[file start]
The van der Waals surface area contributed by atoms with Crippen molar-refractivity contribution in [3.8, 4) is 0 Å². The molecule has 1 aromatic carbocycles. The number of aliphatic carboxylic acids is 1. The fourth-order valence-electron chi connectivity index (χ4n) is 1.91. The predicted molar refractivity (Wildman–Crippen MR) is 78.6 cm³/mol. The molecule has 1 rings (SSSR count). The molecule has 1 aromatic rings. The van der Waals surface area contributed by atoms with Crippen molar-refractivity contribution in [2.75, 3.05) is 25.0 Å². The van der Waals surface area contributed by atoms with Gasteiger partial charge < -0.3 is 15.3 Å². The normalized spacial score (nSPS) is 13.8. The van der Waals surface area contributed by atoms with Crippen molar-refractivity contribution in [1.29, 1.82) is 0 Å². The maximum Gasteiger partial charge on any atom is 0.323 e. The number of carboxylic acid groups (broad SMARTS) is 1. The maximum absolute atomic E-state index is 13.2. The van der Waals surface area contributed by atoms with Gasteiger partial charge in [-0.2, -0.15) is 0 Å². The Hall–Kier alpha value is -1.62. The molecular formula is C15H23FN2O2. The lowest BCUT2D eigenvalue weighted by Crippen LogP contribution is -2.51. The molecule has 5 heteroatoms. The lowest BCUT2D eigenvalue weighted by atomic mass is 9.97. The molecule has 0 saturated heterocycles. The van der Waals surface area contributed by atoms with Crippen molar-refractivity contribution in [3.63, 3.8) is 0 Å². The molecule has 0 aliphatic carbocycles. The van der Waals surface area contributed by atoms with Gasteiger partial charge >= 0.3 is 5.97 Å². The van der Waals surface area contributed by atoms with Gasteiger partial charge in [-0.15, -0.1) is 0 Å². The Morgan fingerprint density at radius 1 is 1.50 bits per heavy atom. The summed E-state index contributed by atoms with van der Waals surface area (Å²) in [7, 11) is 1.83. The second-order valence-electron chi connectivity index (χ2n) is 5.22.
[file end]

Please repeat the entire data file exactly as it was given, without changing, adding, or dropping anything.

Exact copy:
The van der Waals surface area contributed by atoms with Crippen molar-refractivity contribution in [3.8, 4) is 0 Å². The molecule has 1 aromatic carbocycles. The number of aliphatic carboxylic acids is 1. The fourth-order valence-electron chi connectivity index (χ4n) is 1.91. The predicted molar refractivity (Wildman–Crippen MR) is 78.6 cm³/mol. The molecule has 1 rings (SSSR count). The molecule has 1 aromatic rings. The van der Waals surface area contributed by atoms with Crippen molar-refractivity contribution in [2.75, 3.05) is 25.0 Å². The van der Waals surface area contributed by atoms with Gasteiger partial charge < -0.3 is 15.3 Å². The normalized spacial score (nSPS) is 13.8. The van der Waals surface area contributed by atoms with Crippen molar-refractivity contribution in [1.29, 1.82) is 0 Å². The maximum Gasteiger partial charge on any atom is 0.323 e. The number of carboxylic acid groups (broad SMARTS) is 1. The maximum absolute atomic E-state index is 13.2. The van der Waals surface area contributed by atoms with Gasteiger partial charge in [-0.2, -0.15) is 0 Å². The Hall–Kier alpha value is -1.62. The molecular formula is C15H23FN2O2. The lowest BCUT2D eigenvalue weighted by Crippen LogP contribution is -2.51. The molecule has 5 heteroatoms. The lowest BCUT2D eigenvalue weighted by atomic mass is 9.97. The molecule has 0 saturated heterocycles. The van der Waals surface area contributed by atoms with Crippen molar-refractivity contribution in [3.63, 3.8) is 0 Å². The molecule has 0 aliphatic carbocycles. The van der Waals surface area contributed by atoms with Gasteiger partial charge >= 0.3 is 5.97 Å². The van der Waals surface area contributed by atoms with Gasteiger partial charge in [-0.15, -0.1) is 0 Å². The Morgan fingerprint density at radius 1 is 1.50 bits per heavy atom. The summed E-state index contributed by atoms with van der Waals surface area (Å²) in [7, 11) is 1.83. The second-order valence-electron chi connectivity index (χ2n) is 5.22.